Alice Craigie suffered from continence issues after the birth of her son. Picture: Alice Craigie
Alice Craigie suffered from continence issues after the birth of her son. Picture: Alice Craigie

‘I peed myself at my friend’s wedding’

SIX weeks after Alice Craigie gave birth to her son Milton, she and her husband had their first big baby-free outing at a friend's wedding.

"We were having a big weekend away and both my husband and I were in the bridal party. It was the first time I'd had a couple of champagnes for more than nine months and while we were busting out some dance moves, I accidentally busted out a little bit of wee," Alice, 32, told

It happened again a few weeks later - she sneezed while taking her washing off the line and "felt it running down my leg".

While it's awkward to talk about, Alice is one of the 4.2 million Australians living with urinary incontinence, or about one in three women, according to a 2010 Deloitte report.

Incontinence describes any accidental or involuntary loss of urine from the bladder (urinary incontinence) or bowel motion, faeces or wind from the bowel (faecal or bowel incontinence).

It can range in severity from "just a small leak" to complete loss of bladder or bowel control. Sneezing and coughing are common triggers and it usually affects women after giving birth.

More than half of those affected are aged 50 and over and 80 per cent of sufferers are women.

It's more prevalent than asthma (more than 2 million), anxiety disorders (2.3
million) and arthritis (3.1 million), but incontinence is usually discussed in hushed tones among close friends.

This week is World Continence Week and the Continence Foundation of Australia has released shocking new findings showing just how bad the problem is.

The national health survey found that 8 in 10 Australian women affected by bladder leakage fail to seek help for the problem, with 72 per cent preferring to "laugh off" the issue.

More than three quarters of those surveyed knew pelvic floor muscle exercises could prevent or improve incontinence, but just two per cent performed their exercises the recommended three times a day

But after her two incidents, Alice realised she needed to do something.

"I only had two episodes, but that was two episodes too many," she said.

"I wanted to catch it before it interfered with my quality of life. I didn't want to be the one sitting in the corner at the wedding, afraid to dance. I love running and I wasn't prepared to give that up. That would have changed who I am and really affected my mental health."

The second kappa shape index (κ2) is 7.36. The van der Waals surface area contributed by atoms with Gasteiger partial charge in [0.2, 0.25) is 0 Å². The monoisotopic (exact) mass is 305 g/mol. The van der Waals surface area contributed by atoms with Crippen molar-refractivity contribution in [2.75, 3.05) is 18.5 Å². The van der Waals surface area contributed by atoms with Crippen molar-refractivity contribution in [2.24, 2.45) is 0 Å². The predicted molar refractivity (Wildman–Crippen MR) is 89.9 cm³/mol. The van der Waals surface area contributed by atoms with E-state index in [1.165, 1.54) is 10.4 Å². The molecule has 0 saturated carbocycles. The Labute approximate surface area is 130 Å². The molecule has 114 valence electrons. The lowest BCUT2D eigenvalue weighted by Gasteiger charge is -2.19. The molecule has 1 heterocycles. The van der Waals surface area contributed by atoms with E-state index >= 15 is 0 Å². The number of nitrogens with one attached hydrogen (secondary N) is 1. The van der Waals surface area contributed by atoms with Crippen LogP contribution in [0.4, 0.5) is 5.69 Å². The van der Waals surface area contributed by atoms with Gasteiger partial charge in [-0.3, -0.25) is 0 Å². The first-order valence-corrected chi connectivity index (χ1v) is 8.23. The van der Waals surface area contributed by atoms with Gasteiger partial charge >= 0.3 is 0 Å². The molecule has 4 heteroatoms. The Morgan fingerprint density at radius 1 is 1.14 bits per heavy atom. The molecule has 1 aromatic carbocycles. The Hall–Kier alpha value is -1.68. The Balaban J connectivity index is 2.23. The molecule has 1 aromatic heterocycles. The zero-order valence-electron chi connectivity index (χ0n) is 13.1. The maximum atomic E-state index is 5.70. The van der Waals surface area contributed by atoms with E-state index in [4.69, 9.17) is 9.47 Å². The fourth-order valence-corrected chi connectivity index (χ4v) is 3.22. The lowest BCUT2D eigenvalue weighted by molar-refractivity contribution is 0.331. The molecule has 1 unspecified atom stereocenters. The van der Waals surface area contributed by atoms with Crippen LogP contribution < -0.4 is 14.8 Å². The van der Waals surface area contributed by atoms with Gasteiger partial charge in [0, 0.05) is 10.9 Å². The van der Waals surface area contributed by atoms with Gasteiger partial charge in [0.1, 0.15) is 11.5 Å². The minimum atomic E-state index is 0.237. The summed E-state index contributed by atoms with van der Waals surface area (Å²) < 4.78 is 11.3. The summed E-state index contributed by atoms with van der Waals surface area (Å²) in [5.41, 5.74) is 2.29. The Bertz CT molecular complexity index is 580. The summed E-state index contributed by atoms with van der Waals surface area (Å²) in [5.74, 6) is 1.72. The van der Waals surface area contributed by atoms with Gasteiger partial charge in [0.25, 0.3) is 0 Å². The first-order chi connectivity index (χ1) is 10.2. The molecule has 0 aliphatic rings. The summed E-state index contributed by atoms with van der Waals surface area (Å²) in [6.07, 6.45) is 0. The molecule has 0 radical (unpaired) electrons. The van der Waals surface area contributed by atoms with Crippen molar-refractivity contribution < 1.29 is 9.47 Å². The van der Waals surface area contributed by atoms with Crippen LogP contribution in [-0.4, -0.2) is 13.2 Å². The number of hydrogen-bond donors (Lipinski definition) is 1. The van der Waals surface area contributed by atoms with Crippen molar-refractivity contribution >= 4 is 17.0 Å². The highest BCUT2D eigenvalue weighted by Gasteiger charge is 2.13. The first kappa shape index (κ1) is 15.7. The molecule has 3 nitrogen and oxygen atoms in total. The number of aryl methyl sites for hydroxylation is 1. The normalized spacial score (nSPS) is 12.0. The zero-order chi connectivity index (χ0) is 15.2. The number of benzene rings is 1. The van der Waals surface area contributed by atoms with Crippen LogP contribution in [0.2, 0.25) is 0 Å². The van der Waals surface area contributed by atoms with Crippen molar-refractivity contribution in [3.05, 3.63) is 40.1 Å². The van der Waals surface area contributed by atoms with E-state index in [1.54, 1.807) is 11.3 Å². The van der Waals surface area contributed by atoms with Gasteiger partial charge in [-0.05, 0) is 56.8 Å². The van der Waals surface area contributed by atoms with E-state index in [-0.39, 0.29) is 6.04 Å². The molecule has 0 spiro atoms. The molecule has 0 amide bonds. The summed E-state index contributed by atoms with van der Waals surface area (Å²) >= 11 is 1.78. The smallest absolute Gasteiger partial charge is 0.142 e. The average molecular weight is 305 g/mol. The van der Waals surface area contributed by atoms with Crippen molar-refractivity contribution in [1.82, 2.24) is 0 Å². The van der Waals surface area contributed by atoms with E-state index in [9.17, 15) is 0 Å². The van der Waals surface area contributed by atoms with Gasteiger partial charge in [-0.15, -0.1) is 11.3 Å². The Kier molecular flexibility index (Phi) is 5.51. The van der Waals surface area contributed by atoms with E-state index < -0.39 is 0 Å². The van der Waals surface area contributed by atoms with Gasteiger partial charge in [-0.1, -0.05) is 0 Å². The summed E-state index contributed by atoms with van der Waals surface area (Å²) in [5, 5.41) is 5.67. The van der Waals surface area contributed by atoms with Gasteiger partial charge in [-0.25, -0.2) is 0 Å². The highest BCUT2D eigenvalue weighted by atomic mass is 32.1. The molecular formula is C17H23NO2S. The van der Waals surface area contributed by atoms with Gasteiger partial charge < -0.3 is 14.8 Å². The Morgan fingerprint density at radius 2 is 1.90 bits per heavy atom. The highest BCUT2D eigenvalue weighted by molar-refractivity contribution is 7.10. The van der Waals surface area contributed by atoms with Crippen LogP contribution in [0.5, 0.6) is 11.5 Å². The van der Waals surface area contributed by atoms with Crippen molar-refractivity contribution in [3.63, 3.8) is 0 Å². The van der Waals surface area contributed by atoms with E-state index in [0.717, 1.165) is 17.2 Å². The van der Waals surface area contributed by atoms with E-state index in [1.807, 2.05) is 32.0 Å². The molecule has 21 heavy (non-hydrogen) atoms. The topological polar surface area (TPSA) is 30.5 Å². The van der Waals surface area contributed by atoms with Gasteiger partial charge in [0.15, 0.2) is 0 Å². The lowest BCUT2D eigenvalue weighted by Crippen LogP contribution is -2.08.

She now performs exercises everyday to main her pelvic floor muscles and has gotten back into running.

"I haven't had any other issues," she said.

While women over 50 are most likely to be affected by incontinence, young women without children are not immune.

A 2011 study from Monash University found one in eight women aged between 16 and 30 who hadn't had babies had some form of leakage.

Continence and women's health specialist Dr Margaret Sherburn, from The University of Melbourne, says young women are often embarrassed or unsure how to treat the issue, so they simply make do.

"They normalise it and that can be dangerous, because once it's normalised you don't seek treatment," Dr Sherburn said.

"It's not a serious leakage, it's not a huge amount, but it's enough to say 'I must go to the toilet now'. But your normality can shift over time gradually and the condition gets worse.

"It can get to the point where they can't get through a movie or a show or a dinner out without popping off to the bathroom."

Dr Sherburn says all women should be performing daily pelvic floor exercises. Those with incontinence issues should seek professional treatment and request a tailored exercise plan.

"People say 'I do the squeeze exercises at the traffic lights', but really are you doing it that hard? A few minutes of concentrated work is better than 20 half-hearted ones.

"Even 3-10 repetitions a day of really high quality, concentrated exercises makes a difference."

While the physical impacts are obvious, the mental health ramifications are concerning, Dr Sherburn said.

"If you are young and you leak, it really does impact your self esteem. Even if it's only a little bit of leakage, if it's impacting your confidence, then that's a really clear signal to get help," she said.

"When people are constantly thinking about where the next toilet is, that's gone past normality. It's impacting on their life. They need to get help."

To find out more about incontinence, including treatment options, visit the Continence Foundation of Australia.

News Corp Australia

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